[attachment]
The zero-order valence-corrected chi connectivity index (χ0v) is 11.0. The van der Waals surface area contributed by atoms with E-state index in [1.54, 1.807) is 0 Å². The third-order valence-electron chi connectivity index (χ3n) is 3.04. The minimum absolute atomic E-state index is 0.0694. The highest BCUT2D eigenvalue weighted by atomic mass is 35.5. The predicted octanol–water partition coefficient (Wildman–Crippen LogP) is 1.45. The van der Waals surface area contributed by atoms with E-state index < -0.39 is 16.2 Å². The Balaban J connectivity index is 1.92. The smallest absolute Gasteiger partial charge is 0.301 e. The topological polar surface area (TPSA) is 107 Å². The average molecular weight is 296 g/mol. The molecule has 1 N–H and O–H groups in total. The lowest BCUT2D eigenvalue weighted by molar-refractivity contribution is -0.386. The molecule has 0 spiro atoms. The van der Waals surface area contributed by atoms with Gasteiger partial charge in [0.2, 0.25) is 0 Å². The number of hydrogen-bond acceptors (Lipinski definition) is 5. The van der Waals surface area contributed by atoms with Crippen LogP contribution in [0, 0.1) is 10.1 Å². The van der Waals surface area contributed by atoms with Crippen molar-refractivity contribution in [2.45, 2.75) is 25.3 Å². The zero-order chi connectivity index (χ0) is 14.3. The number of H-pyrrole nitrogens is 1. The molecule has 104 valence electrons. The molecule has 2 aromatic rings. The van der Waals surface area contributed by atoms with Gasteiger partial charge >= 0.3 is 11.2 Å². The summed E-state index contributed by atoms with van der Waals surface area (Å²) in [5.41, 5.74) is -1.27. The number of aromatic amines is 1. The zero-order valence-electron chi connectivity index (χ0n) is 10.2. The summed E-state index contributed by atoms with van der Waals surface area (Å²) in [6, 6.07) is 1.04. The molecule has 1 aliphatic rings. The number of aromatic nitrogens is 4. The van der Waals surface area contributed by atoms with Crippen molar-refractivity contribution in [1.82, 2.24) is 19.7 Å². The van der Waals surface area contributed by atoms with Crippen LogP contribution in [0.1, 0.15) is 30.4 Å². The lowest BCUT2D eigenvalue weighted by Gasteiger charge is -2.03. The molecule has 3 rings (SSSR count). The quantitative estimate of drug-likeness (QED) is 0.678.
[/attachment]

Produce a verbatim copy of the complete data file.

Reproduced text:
The zero-order valence-corrected chi connectivity index (χ0v) is 11.0. The van der Waals surface area contributed by atoms with E-state index in [1.54, 1.807) is 0 Å². The third-order valence-electron chi connectivity index (χ3n) is 3.04. The minimum absolute atomic E-state index is 0.0694. The highest BCUT2D eigenvalue weighted by atomic mass is 35.5. The predicted octanol–water partition coefficient (Wildman–Crippen LogP) is 1.45. The van der Waals surface area contributed by atoms with E-state index < -0.39 is 16.2 Å². The Balaban J connectivity index is 1.92. The smallest absolute Gasteiger partial charge is 0.301 e. The topological polar surface area (TPSA) is 107 Å². The average molecular weight is 296 g/mol. The molecule has 1 N–H and O–H groups in total. The lowest BCUT2D eigenvalue weighted by molar-refractivity contribution is -0.386. The molecule has 0 spiro atoms. The van der Waals surface area contributed by atoms with Gasteiger partial charge in [0.2, 0.25) is 0 Å². The number of hydrogen-bond acceptors (Lipinski definition) is 5. The van der Waals surface area contributed by atoms with Crippen LogP contribution in [0, 0.1) is 10.1 Å². The van der Waals surface area contributed by atoms with Crippen molar-refractivity contribution in [2.45, 2.75) is 25.3 Å². The zero-order chi connectivity index (χ0) is 14.3. The number of H-pyrrole nitrogens is 1. The molecule has 104 valence electrons. The molecule has 2 aromatic rings. The van der Waals surface area contributed by atoms with Gasteiger partial charge >= 0.3 is 11.2 Å². The summed E-state index contributed by atoms with van der Waals surface area (Å²) in [5.41, 5.74) is -1.27. The number of aromatic amines is 1. The zero-order valence-electron chi connectivity index (χ0n) is 10.2. The summed E-state index contributed by atoms with van der Waals surface area (Å²) in [6, 6.07) is 1.04. The molecule has 1 aliphatic rings. The number of aromatic nitrogens is 4. The van der Waals surface area contributed by atoms with Crippen molar-refractivity contribution in [1.82, 2.24) is 19.7 Å². The van der Waals surface area contributed by atoms with Crippen LogP contribution in [0.1, 0.15) is 30.4 Å². The lowest BCUT2D eigenvalue weighted by Gasteiger charge is -2.03. The molecule has 3 rings (SSSR count). The quantitative estimate of drug-likeness (QED) is 0.678.